The mechanical recovery
Data increasingly confirm that the global economy is on the recovery path and past the trough in activity. High frequency, e.g. mobility, data has been suggesting that for several weeks. Business surveys – to generalise – have improved, although most remain at weak levels.
Last week also saw a massive positive data surprise, with the US unemployment rate falling and the number of jobs (payrolls) rising, when sizeable moves in the opposite direction had been expected. Logically, however, all of this is consistent with the steps taken in major economies to ease social distancing measures. In other words, we are likely seeing the more ‘mechanical’ part of the recovery as activities not allowed before are now permitted, all helped, of course, by a supportive policy backdrop.
Not out of the woods; policy support still needed and still being provided
Conditions in the global economy are, of course, still far from normal and it remains important that policymakers continue to provide ongoing support as economies reopen and that they do not wind back that policy support too early. Although lower than expected, the US unemployment rate, at 13.3%, is still higher than at any point during the financial crisis. The global composite PMI business survey measure improved sharply, but at 36.3 is at around the levels reached at the trough of the financial crisis. The UK’s record GDP fall (-20.4%M in April), was also another reminder of the huge economic hit from this crisis.
As the recovery gets underway, there remains much uncertainty…
…about the ultimate strength and shape of that recovery. One of the key determinants will be ‘scarring’ and the degree of longer lasting damage that has been done. It is far too early to judge the degree of permanent job losses and detachment from the labour force from the data we have so far. Unemployment rates in Europe are likely to rise as firms reassess their labour force needs beyond furlough schemes. In the US, (high) unemployment rates are likely to fall as employees on temporary layoff are re-hired. Until the data are ‘cleaner’ the damage will be hard to assess. One important element we have had some evidence on is the degree of damage that has been done to household finances, at least in the US. In April, the personal savings rate jumped to a whopping 33%, reflecting fiscal support to households and, as seen in other countries during lockdowns, a drop in spending. That suggests some US households will enter this recovery period with their finances in better shape and considerable spending power. However, much still depends on re-hiring and continuation of fiscal support, e.g. more generous levels of unemployment benefit.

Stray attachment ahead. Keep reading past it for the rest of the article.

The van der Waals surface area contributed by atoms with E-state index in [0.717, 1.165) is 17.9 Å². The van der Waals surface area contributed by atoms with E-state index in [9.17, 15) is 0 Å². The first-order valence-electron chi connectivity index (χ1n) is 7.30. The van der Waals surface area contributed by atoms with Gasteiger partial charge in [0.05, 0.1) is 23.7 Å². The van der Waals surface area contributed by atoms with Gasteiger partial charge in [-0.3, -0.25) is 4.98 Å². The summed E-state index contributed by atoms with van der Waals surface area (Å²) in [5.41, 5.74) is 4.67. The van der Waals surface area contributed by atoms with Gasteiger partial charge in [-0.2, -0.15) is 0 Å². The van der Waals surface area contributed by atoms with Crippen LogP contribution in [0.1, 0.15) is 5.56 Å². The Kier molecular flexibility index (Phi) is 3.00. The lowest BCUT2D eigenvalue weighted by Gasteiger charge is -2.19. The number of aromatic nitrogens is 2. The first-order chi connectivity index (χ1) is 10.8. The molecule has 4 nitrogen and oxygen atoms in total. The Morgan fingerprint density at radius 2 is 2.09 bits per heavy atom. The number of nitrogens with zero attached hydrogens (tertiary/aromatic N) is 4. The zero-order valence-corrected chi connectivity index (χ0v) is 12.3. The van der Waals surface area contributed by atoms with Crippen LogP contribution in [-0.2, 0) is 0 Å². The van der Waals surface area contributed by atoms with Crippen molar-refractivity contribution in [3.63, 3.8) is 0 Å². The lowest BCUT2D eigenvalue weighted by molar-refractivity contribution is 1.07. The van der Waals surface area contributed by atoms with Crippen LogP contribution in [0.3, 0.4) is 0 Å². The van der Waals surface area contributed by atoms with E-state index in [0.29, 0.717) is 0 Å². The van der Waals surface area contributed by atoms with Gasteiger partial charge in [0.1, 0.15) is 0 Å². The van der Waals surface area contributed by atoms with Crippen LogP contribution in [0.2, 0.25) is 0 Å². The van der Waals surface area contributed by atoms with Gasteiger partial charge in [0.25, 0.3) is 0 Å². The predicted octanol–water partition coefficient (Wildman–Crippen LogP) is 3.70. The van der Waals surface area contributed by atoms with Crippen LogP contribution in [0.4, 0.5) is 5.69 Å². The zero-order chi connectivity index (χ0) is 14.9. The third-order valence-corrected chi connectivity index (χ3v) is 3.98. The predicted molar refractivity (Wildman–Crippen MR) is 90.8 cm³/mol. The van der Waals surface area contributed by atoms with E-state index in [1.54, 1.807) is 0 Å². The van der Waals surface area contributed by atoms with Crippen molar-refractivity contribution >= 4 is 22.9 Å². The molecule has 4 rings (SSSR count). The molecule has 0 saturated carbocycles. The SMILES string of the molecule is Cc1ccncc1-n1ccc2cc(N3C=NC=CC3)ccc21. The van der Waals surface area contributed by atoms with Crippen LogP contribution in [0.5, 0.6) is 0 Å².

Another key determinant of the recovery will be fear
When the recovery is a fearful one - COVID numbers remain high, where there is no effective treatment/vaccine, when there is a risk of lockdowns being re-imposed, a risk of policy backstops being withdrawn and with all of these implying higher risks to job security – then that recovery is likely to be held back, particularly in terms of consumer spending. Australia remains interesting to watch, where new COVID case numbers remain at very low levels. Recent survey data has suggested a sharp improvement in Australian consumer confidence back to more ‘normal’ levels already. Economies like the US and UK are still a long way off such a position with respect to the virus.
Still adding support
With all this as a backdrop, policymakers are still adding support to the economic recovery. The ECB increased the envelope for asset purchases in their Pandemic Emergency Purchase Programme last week. This week, the US Federal Reserve said that they would not be reducing the pace of asset purchases further and published a median profile for policy rates showing the Fed Funds target range staying at 0- ¼ % in 2021 and 2022. The Bank of England decision is scheduled for next week, where additional asset purchases are likely to be announced. Over the next weeks, we are likely to hear more on the shape of another fiscal package in the US and the European Recovery Fund. It is important that we see progress on both.
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